But what Enbridge has left unsaid is a lot more incriminating than what they actually talk about in their response.
Read the whole story on VICE.com.
It was a crazy and inspiring few days at the National Energy Board hearings for Enbridge Line 9. After a few quiet days of watching our human rights being politely trampled on in what felt like a show trial, it was cathartic to see Idle No More and Elsipogtog blockade supporters burst into the hearings and shut them down. I wrote an article with photos and video covering the week and how it unfolded, including snippets of the amazing speech given by Amanda Lickers of Rising Tide Toronto.
I wrote an article about how the Enbridge Line 9 pipeline could destroy Ontario and Quebec, and compared it all to a Simpsons episode because that’s how serious an issue this is.
In a classic episode of the Simpsons, a travelling salesman named Lyle Lanley visits a town meeting and convinces the people of Springfield to invest in a monorail—a lavish train system that the town welcomes with a song. But Marge Simpson remains skeptical, so she visits North Haverbrook where a previous Lanley monorail was built: Houses and businesses are abandoned, people are traumatized, and the remains of a derailed train hang precariously off of broken tracks in the town’s centre. A scientist clarifies, “this is all that’s left of one of the crappiest trains ever built.” But Marge is too late to warn Springfield and on the new monorail’s maiden voyage its brakes fail, nearly killing everyone on board. Meanwhile, Lyle Lanley boards a flight out of town with two giant suitcases full of money.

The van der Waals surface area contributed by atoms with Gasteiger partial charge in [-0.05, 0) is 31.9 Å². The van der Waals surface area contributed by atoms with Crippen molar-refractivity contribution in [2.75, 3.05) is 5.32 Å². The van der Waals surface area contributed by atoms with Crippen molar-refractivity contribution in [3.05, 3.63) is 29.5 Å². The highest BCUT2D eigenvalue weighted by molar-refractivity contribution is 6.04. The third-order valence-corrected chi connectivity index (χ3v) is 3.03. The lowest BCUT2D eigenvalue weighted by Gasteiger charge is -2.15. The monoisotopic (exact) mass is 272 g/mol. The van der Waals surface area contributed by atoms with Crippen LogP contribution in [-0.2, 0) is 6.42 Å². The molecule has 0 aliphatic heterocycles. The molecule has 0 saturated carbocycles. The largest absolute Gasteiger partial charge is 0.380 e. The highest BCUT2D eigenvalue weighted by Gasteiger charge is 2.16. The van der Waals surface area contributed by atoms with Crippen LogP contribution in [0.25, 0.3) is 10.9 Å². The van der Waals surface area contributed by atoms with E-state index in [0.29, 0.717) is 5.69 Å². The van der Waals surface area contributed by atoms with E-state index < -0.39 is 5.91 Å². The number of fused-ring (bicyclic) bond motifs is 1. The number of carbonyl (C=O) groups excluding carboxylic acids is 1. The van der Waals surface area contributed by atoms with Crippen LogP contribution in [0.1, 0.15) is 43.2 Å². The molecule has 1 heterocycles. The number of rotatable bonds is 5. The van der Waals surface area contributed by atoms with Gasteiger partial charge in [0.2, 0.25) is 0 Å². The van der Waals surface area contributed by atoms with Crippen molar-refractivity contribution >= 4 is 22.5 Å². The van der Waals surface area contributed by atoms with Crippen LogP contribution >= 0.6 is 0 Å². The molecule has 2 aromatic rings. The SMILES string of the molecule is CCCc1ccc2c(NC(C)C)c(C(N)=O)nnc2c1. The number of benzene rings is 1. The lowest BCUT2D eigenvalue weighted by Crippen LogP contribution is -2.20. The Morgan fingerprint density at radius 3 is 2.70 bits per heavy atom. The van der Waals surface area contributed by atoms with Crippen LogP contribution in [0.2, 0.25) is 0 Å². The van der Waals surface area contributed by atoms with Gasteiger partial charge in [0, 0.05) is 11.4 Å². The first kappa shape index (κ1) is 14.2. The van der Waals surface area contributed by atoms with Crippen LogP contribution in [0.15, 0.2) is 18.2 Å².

Enbridge’s new proposal for its 37-year-old Line 9 pipeline is a lot like the Springfield monorail. The people of Ontario and Quebec are being sold on a tar sands pipeline that has a “high risk” of rupture in its “early years” of operation. And a rupture of this pipeline, which cuts through the most densely populated part of Canada and crosses twelve major watersheds, could result in an unprecedented catastrophe. Never before has a pipeline carrying diluted tar sands bitumen (dilbit) passed through, or ruptured in, a major urban centre.
Like the desolate town Marge visits, we should pay close attention to other communities with pipelines like Line 9. In Kalamazoo, Michigan an almost identical Enbridge pipeline (Line 6B) ruptured leaking 3.3 million litres of dilbit, poisoning that community and leading to the most expensive on-land oil clean up in US history. Like the Monorail itself, where Lanley cut corners on everything, Line 9 is already in crummy shape—a report submitted to the National Energy Board by pipeline safety expert Richard Kuprewicz found that “both Line 9A and 9B segments have extensive crack threat sites … similar to those observed in Line 6B [of Kalamazoo] across that system.” And just as Lyle Lanley is the only financial benefactor of the monorail, Line 9 benefits oil producers from Alberta, Enbridge, and, to some extent, refineries in Quebec—while the health and safety of millions of Canadians is put at risk. Yet unlike the residents of fictional Springfield, we, the people of Ontario and Quebec, have been shut out of our own town hall.
Read the whole thing on Vice.com